4) Using the Thread Class: Thread(Runnable r, String name)

FileName: MyThread2.java

public class MyThread2 implements Runnable {

    public void run() {

        System.out.println(“Now the thread is running …”);

    }

    // main method

    public static void main(String argvs[]) {

        // creating an object of the class MyThread2

        Runnable r1 = new MyThread2();

        // creating an object of the class Thread using Thread(Runnable r, String name)

        Thread th1 = new Thread(r1, “My new thread”);

        // the start() method moves the thread to the active state

        th1.start();

        // getting the thread name by invoking the getName() method

        String str = th1.getName();

        System.out.println(str);

    }

}

Output:

My new thread

Now the thread is running …

Multithreading in Java

Multithreading in Java is a process of executing multiple threads simultaneously.

A thread is a lightweight sub-process, the smallest unit of processing. Multiprocessing and multithreading, both are used to achieve multitasking.

However, we use multithreading than multiprocessing because threads use a shared memory area. They don’t allocate separate memory area so saves memory, and context-switching between the threads takes less time than process.

Java Multithreading is mostly used in games, animation, etc.

Advantages of Java Multithreading

  1. It doesn’t block the user because threads are independent and you can perform multiple operations at the same time
  2. You can perform many operations together, so it saves time.
  3. Threads are independent, so it doesn’t affect other threads if an exception occurs in a single thread.

Creating Multiple Threads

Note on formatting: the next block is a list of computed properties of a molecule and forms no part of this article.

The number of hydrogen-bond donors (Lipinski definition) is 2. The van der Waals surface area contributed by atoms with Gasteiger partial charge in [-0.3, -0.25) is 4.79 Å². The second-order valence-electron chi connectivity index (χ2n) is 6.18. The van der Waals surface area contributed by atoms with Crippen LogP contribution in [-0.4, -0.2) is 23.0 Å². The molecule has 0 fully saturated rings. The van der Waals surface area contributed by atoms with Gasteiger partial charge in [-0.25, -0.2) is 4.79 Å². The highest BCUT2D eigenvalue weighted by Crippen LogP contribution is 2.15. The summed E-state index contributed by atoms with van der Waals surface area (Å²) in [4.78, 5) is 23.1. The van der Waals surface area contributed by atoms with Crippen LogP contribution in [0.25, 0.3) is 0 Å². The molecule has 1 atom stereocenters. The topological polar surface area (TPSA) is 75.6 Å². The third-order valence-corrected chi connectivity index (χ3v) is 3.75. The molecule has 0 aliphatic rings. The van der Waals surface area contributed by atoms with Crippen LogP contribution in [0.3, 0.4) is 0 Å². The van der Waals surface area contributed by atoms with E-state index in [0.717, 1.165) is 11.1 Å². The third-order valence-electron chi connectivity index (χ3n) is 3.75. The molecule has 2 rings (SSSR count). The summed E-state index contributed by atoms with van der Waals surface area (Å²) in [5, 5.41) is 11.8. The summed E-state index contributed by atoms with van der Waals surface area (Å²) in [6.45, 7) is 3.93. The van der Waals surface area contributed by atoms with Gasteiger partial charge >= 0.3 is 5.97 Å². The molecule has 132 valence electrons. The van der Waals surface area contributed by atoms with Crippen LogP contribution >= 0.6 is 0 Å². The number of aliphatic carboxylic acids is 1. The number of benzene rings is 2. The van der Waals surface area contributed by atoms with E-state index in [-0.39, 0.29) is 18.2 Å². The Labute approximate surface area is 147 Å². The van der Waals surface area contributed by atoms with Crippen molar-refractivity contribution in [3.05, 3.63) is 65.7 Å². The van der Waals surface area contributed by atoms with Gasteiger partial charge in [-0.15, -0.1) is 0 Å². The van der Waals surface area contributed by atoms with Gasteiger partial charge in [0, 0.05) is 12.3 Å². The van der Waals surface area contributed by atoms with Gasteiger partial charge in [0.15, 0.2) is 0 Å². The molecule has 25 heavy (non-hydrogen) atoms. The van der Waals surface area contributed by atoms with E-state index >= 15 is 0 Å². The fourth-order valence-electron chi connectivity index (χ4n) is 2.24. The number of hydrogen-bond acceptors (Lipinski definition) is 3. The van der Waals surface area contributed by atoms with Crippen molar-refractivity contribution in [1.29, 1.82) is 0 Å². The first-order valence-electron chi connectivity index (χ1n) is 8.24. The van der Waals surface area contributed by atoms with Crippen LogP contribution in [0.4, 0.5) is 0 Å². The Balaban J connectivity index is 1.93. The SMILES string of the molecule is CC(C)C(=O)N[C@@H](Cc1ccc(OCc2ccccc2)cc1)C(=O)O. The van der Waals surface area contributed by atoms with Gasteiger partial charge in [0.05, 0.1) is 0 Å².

When we are using multiple threads in our application, we’ll create the threads and call the start() method on these threads. It’s the Java Virtual Machine that calls the run method of this thread when the resources and CPU are ready. Then the thread will execute the run() method and later transition to terminated state.

Suppose you have a scenario where you want to start further processing only when a thread has ended then how will you know that a thread has ended?

Java multi-threading provides two ways to find that–

  • isAlive()
  • join()

Java Thread isAlive() method

The isAlive() method of thread class tests if the thread is alive. A thread is considered alive when the start() method of thread class has been called and the thread is not yet dead. This method returns true if the thread is still running and not finished.

Syntax:

public final boolean isAlive() 

Return

This method will return true if the thread is alive otherwise returns false.

Example

public class JavaIsAliveExp extends Thread  

    public void run() 

    { 

        try  

        { 

            Thread.sleep(300); 

            System.out.println(“is run() method isAlive “+Thread.currentThread().isAlive()); 

        } 

        catch (InterruptedException ie) { 

        } 

    } 

    public static void main(String[] args) 

    { 

        JavaIsAliveExp t1 = new JavaIsAliveExp(); 

        System.out.println(“before starting thread isAlive: “+t1.isAlive()); 

        t1.start(); 

        System.out.println(“after starting thread isAlive: “+t1.isAlive()); 

    } 

}

Output:

before starting thread isAlive: false

after starting thread isAlive: true

is run() method isAlive true

Java Thread join() method

The join() method of thread class waits for a thread to die. It is used when you want one thread to wait for completion of another. This process is like a relay race where the second runner waits until the first runner comes and hand over the flag to him.

Syntax

public final void join()throws InterruptedException